Pros and cons lobby Bennett on Thompson Divide drilling |

Pros and cons lobby Bennett on Thompson Divide drilling

Heather McGregor
Post Independent
Aspen, CO Colorado

GLENWOOD SPRINGS – Opponents and backers of natural gas development in the Thompson Divide area offered their views in a roundtable meeting with U.S. Sen. Michael Bennet Monday morning.

Bennet offered no solutions or opinions in the matter.

He noted that negotiations are under way between gas companies and the Thompson Divide Coalition, which has offered to buy out existing gas leases in Thompson Divide.

“It would not be fair for me to lean on that,” Bennet said.

But he said Thompson Divide and the North Fork Valley in Delta County are at the epicenter of the struggle to balance Colorado’s natural beauty with the need for more domestic energy production.

The hour-long meeting, called by Bennet and held at the Glenwood Springs Community Center, drew about 25 stakeholders, including gas industry representatives, local elected officials, members of Thompson Divide Coalition, and staff from the U.S. Forest Service and Bureau of Land Management.

Local elected officials spoke against drilling in Thompson Divide and, in particular, the request by SG Interests to unitize 18 gas leases on 32,000 acres of public land. The Lake Ridge Units stretches from a ridge above the Oak Meadows subdivision, through Sunlight Mountain Resort and as far south as Coal Basin near Redstone.

Bennet and U.S. Sen. Mark Udall have already asked the U.S. Bureau of Land Management to slow down on its approval process for the unitization request to allow time for public comment. BLM is accepting comments, and has given no timetable for when it might issue a decision on the unitization.

“This is one of those things the community of Carbondale doesn’t want to see happen,” said Carbondale Mayor Stacey Bernot. “We have lived with the impacts of coal mining. At the time, the technology seemed fine, but we have paid the price with our environment.”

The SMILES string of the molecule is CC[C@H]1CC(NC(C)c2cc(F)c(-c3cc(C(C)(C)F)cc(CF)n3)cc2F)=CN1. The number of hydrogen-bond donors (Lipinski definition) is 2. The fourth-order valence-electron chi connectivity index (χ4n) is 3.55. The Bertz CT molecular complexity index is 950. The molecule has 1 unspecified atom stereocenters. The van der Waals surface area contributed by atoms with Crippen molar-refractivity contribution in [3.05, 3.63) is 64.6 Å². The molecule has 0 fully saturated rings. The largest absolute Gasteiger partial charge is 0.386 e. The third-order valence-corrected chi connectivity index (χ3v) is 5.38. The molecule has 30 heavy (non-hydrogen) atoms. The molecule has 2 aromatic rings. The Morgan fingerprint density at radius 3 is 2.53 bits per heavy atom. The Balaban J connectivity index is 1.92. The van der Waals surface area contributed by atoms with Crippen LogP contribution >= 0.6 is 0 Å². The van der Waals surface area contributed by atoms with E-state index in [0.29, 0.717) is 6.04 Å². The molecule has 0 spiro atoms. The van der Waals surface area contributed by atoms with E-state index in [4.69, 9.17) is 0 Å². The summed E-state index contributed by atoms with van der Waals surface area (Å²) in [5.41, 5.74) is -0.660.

Pitkin County Commissioner George Newman tallied the existing benefits of Thompson Divide as a headwaters area with healthy forests and clean water that he maintained is valuable for livestock grazing, hunting and recreation.

“The long-term public benefits really outweigh the short-term benefits of oil and gas development,” Newman said.

Glenwood Springs City Councilmen Leo McKinney and Ted Edmonds also questioned the impacts to traffic in Glenwood Springs and to air and water quality in the broader region if gas development were to begin in Thompson Divide.

Unitization of the 18 leases in the Lake Ridge Unit and the subsequent drilling would be the first occurrence of 21st century gas drilling and hydraulic fracturing in the Roaring Fork Valley.

Eric Sanford, operations and land manager for SG Interests, told Bennet the Lake Ridge unitization request has become politicized by local interests asking BLM to reject the unitization request.

“This isn’t about the Lake Ridge Unit, it’s about the politicization of the unitization process,” Sanford said. “Every unitization application on federal lands will become a political process. That changes oil and gas development in ways this group can’t perceive.”

Jeff Houpt, an Oak Meadows homeowner, noted that unitization does allow for more orderly development of a group of adjacent gas leases.

But approval of the Lake Ridge Unit, he said, “severely tips the scales for industry.”

He urged BLM to hold off on the unitization decision to give all parties negotiating a buyout of the leases an equal footing.

Reed Williams is president of Willsource Enterprise, a small oil and gas company with lease holdings in the Lake Ridge Unit. He argued against what he called “condemnation” of energy resources in Lake Ridge and the greater Thompson Divide area by withdrawing it from future gas leasing once existing leases expire.

“Can we talk about what those assets are worth? I have about $10 million invested, and I’ve been offered about $61,000 to wipe me out,” Williams said. “I don’t think so.”

A month ago, the Thompson Divide Coalition offered leaseholders in the greater Thompson Divide area a total of $2.5 million to buy out the existing leases, including $61,623 to Willsource for three leases, $817,000 to Antero Resources for seven leases and $577,838 to SG Interests for 22 leases.

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